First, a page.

What can Modern Digital Marketers Learn From Cigarette Adverts (of the 50’s, 60’s and 70’s)?

Before we get to the juice of this article, I want everyone to know…

…I don’t encourage smoking (don’t do it kids!). This article has been created for educational purposes only!

That’s the housekeeping out of the way.

The advertisement of cigarettes was banned from both TV and Radio in 1965 (in the U.K) and 1971 (in the U.S), but during the 50’s and 60’s tobacco was the most competitive industry to advertise in.

It’s thought that almost 50% of the American population smoked during the 1960’s, making it a huge industry. And when an industry is that popular, a huge amount of money is freed up for marketing.

The combination of a surge in media owners (TV and radio), mass popularity and enormous marketing budgets made cigarette advertising a cut-throat place to be, contributing to a growth in advertising agencies worldwide.

Although this scenario isn’t entirely the same as today, with the increase in digital competition growing by the day and the constant battle for online attention, a lot of parallels can be drawn.

In this article we’re going to step back in time and see what we can learn from this era of intense advertising competition. I’ve handpicked some of the most successful (and controversial) adverts in both print and video for analysis.

Let’s tilt our trilby’s, dust off our old sack suits and iron out our poodle skirts.

 

A Tribal Feel 

Despite the enormous number of smokers and the large budgets available to them, advertising firms taking on tobacco company clients were faced with one very big problem…

…cigarette smokers don’t tend to change brand.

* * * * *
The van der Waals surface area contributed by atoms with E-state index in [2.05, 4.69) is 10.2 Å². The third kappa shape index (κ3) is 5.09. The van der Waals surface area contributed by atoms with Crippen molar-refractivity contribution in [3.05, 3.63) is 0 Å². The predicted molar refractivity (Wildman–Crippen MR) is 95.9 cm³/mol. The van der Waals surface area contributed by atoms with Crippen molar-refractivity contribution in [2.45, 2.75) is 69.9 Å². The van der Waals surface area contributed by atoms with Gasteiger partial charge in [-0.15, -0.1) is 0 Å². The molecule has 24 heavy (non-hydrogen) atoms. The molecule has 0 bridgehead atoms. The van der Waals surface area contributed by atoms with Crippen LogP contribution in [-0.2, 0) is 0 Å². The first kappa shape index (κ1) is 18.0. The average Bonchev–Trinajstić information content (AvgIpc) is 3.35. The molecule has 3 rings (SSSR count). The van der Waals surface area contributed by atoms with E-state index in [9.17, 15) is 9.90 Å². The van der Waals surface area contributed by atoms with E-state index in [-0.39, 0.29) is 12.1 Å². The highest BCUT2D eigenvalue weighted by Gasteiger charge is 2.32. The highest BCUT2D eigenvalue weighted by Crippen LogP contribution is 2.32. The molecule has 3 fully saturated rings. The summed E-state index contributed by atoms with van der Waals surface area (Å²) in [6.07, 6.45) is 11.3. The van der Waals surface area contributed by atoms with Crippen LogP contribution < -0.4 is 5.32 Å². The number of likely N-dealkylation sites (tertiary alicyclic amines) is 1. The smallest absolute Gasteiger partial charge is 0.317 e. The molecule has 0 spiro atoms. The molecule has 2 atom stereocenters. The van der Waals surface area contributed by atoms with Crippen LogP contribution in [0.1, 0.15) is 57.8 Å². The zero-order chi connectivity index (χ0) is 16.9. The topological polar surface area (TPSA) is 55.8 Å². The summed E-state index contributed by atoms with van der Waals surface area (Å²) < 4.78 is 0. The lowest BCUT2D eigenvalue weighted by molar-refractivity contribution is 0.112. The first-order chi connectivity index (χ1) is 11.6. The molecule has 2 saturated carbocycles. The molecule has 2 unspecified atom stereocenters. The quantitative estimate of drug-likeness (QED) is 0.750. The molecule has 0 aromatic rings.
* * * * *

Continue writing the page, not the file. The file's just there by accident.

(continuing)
The brand they choose often stays with them for years, if not forever.

This level of brand loyalty and the incredible level of competition from rival advertising agencies, forced marketers to raise their game, think outside the box and do near enough anything to separate themselves.

Whilst many of the cigarette brands were scrambling for USP’s and separation, one brand launched one of the most successful advertising campaigns of the era…

…up until this point, Tareytons had always used their ‘activated charcoal filter’ as their key advertising feature. But, with competition rising, they changed tack, choosing instead to create a tribal mentality within their loyal customers.

This led to a slogan that would stick with them for years, ‘Us Tareyton smokers would rather fight than switch!’

Soon after this Camel followed suit, creating a series of adverts based around their customers claiming that they’d ‘walk a mile for a Camel’.

 

As a modern marketer, it’s crucial to understand the importance of brand loyalty. If you’re able to deliver this tribal feeling via advertising, you’ll increase customer value and long-term growth.

Think of brands like Harley-Davidson, Apple and IKEA. They all have incredibly high brand loyalty, created by products and marketing strategies primed to define their customers by their purchase decisions (e.g. imagine a typical Harley-Davidson owner, do you think you’d ever catch them on a Kawasaki motorbike?)

Find out more about creating intense brand loyalty in our article, How to Create a Cult Following (Around Your Brand).

Pain Points

Before we dive into this sub-section, I need to make another disclaimer:

Making false claims in your advertising is wrong, misleading and will land you in some serious trouble. Don’t do it!

For the purposes of this article about advertising, pain points are a highly relevant (but in this case not commendable) feature used by many of the most prominent tobacco brands of the age.

Imagine (for a second) that you’re a smoker in the 50’s and 60’s. Smoking has never been seen as a health issue, but more and more scientific studies are revealing that it is in fact very bad for your health. Do you think this would be a big pain point?

The advertisers of the age did and they responded. Prepare yourself for some shocking claims…